Here is the actual last exposure which was developed this week.

London, January 2016. Dalston.

London, January 2016. Dalston.



The Last Exposure

The Last Exposure

What to do with last exposure? This thought has been on my mind this past weekend and I’ll elaborate on it in just a moment. This is my first blog of any kind and I’m a little uncertain where it might lead. I find chatting to my friends about photography something gets a bit messy and certain topics don’t get enough conversation time or get effectively explained during a debate. This is my effort to put some of my photography related thoughts onto a page (read screen) and elaborate on my feelings about them.

 

As this is the first post and the question that provoked it was fairly clear I decided to call the blog and this first post the same name. The title does sounds a bit dramatic maybe or nostalgic  or sad but it’s far from it. And it’s not coming of age story like the “The Last Picture Show”. I also apologies for messy writing technique and jumbled thoughts. If you read this and get angry with me about my gramma then I’m sorry. 

 

Coast of Hastings, UK. Hastings Country Park. Kodak Portra NC160

 

 

While I was walking through London streets on fairly chilly but bright Sunday afternoon with my new/old 35mm camera I’ve reached a point on roll that said 24. This was an Ilford XP2 24 exposures black & white film not the usual 36. So I asked myself, do I burn the shot quickly or do I wait for something worthwhile to take a photo of?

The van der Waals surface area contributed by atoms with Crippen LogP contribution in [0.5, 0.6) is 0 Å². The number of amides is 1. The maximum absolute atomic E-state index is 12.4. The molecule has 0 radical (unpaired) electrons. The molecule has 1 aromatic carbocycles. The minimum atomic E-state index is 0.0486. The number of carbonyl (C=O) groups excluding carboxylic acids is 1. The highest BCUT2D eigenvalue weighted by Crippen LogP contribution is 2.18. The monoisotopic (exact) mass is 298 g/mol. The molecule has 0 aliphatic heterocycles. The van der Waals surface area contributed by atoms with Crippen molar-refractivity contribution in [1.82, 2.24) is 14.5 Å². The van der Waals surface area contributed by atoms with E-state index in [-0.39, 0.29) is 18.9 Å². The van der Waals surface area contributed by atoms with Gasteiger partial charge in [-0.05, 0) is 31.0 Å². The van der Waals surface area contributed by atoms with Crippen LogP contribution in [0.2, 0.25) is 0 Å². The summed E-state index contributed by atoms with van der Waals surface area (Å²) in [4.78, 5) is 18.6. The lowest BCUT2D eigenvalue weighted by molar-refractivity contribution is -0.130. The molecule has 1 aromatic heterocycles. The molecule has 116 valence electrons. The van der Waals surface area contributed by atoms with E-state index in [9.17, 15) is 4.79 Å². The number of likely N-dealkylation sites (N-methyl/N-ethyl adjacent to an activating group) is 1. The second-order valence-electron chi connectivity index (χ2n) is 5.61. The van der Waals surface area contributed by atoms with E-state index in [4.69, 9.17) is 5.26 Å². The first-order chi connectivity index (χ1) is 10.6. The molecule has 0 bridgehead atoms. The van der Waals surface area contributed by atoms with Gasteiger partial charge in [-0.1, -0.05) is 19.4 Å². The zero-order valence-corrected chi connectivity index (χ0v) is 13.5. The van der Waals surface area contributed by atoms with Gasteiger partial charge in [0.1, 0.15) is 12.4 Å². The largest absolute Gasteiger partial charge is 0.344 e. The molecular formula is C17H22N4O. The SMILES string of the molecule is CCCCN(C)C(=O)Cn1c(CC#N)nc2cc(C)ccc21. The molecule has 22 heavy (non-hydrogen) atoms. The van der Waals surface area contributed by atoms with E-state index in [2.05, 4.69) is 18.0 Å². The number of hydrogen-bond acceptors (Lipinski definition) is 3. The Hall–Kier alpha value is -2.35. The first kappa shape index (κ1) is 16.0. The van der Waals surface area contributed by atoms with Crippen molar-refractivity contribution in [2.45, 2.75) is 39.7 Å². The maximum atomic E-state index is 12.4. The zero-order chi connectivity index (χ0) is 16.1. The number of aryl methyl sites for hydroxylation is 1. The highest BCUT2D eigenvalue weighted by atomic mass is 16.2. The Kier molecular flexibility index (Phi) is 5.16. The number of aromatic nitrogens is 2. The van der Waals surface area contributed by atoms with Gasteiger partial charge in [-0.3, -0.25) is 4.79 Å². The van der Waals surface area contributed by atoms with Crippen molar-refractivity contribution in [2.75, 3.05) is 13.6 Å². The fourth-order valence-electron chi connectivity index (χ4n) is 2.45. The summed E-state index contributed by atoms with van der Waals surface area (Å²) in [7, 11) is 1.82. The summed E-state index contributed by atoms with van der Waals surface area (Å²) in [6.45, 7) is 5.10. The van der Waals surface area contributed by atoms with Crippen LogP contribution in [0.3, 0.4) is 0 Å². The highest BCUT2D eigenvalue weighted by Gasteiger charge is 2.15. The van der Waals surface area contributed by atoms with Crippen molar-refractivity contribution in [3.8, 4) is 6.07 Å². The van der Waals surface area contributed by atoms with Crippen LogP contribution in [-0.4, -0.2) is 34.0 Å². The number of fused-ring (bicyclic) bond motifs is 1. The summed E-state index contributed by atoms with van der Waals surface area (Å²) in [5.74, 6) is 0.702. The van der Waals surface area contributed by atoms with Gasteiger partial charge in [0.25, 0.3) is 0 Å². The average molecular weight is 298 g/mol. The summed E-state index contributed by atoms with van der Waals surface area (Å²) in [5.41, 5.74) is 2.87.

I could have not given it a second thought but I let myself think on subject a bit longer. This question seems to have those two obvious answers at first or even one if you just want to get on with taking more photos. In the digital age where memory cards are extremely large and there is no 12, 24, 36 etc exposures limitation of film to concern yourself with this question doesn’t even come up. I have never found myself thinking my precious memory card is full, there is always more space. And power of delete button on the back of modern camera allows quickly to discard photos at an incredible pace. 
Let us just think for a moment what happens, photos take by photographer and meticulously composed just few moments ago are trashed forever before evening leaving the camera or to be seen by anyone. It’s a little sad, the lack of care for the photo you taken seems side effect of a digital era. At the same time this sort of power to discard is what makes digital photography so attractive, you don’t need to think about consequences of what you are shooting largely because there is no cost involved and no limit to how much you can shoot. It’s a great for quickly learning basics of photography and getting to grips with such alien concepts as aperture, shutter speeds or ISO.